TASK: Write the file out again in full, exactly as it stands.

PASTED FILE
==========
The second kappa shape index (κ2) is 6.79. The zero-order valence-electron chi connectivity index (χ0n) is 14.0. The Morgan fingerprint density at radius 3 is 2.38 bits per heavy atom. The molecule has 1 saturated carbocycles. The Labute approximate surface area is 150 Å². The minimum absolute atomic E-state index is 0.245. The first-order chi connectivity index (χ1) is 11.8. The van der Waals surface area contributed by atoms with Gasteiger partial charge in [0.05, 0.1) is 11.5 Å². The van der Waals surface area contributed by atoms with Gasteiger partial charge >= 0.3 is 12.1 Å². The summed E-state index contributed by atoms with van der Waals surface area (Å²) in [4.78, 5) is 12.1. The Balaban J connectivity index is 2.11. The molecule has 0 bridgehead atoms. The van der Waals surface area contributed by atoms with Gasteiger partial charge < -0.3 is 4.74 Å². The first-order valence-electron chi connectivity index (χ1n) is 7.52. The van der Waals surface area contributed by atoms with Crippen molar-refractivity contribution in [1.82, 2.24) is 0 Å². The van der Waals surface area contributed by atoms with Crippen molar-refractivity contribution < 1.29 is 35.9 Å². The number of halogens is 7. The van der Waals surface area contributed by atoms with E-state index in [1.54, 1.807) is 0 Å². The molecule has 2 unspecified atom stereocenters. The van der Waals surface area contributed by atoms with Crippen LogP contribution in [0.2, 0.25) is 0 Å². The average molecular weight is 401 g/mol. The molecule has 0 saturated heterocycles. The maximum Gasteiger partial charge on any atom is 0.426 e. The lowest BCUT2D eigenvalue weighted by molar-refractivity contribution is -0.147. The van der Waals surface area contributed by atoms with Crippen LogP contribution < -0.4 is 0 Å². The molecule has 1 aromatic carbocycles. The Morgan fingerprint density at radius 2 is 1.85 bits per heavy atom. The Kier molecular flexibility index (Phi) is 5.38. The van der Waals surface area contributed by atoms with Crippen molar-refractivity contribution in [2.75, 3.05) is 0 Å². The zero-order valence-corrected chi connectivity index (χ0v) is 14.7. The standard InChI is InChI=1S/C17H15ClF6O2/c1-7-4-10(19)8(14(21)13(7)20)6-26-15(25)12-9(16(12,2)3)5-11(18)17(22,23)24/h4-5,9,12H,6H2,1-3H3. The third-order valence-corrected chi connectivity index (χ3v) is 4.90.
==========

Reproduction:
The second kappa shape index (κ2) is 6.79. The zero-order valence-electron chi connectivity index (χ0n) is 14.0. The Morgan fingerprint density at radius 3 is 2.38 bits per heavy atom. The molecule has 1 saturated carbocycles. The Labute approximate surface area is 150 Å². The minimum absolute atomic E-state index is 0.245. The first-order chi connectivity index (χ1) is 11.8. The van der Waals surface area contributed by atoms with Gasteiger partial charge in [0.05, 0.1) is 11.5 Å². The van der Waals surface area contributed by atoms with Gasteiger partial charge >= 0.3 is 12.1 Å². The summed E-state index contributed by atoms with van der Waals surface area (Å²) in [4.78, 5) is 12.1. The Balaban J connectivity index is 2.11. The molecule has 0 bridgehead atoms. The van der Waals surface area contributed by atoms with Gasteiger partial charge < -0.3 is 4.74 Å². The first-order valence-electron chi connectivity index (χ1n) is 7.52. The van der Waals surface area contributed by atoms with Crippen molar-refractivity contribution in [1.82, 2.24) is 0 Å². The van der Waals surface area contributed by atoms with Crippen molar-refractivity contribution < 1.29 is 35.9 Å². The number of halogens is 7. The van der Waals surface area contributed by atoms with E-state index in [1.54, 1.807) is 0 Å². The molecule has 2 unspecified atom stereocenters. The van der Waals surface area contributed by atoms with Crippen LogP contribution in [0.2, 0.25) is 0 Å². The average molecular weight is 401 g/mol. The molecule has 0 saturated heterocycles. The maximum Gasteiger partial charge on any atom is 0.426 e. The lowest BCUT2D eigenvalue weighted by molar-refractivity contribution is -0.147. The van der Waals surface area contributed by atoms with Crippen LogP contribution < -0.4 is 0 Å². The molecule has 1 aromatic carbocycles. The Morgan fingerprint density at radius 2 is 1.85 bits per heavy atom. The Kier molecular flexibility index (Phi) is 5.38. The van der Waals surface area contributed by atoms with Crippen molar-refractivity contribution in [2.75, 3.05) is 0 Å². The zero-order valence-corrected chi connectivity index (χ0v) is 14.7. The standard InChI is InChI=1S/C17H15ClF6O2/c1-7-4-10(19)8(14(21)13(7)20)6-26-15(25)12-9(16(12,2)3)5-11(18)17(22,23)24/h4-5,9,12H,6H2,1-3H3. The third-order valence-corrected chi connectivity index (χ3v) is 4.90.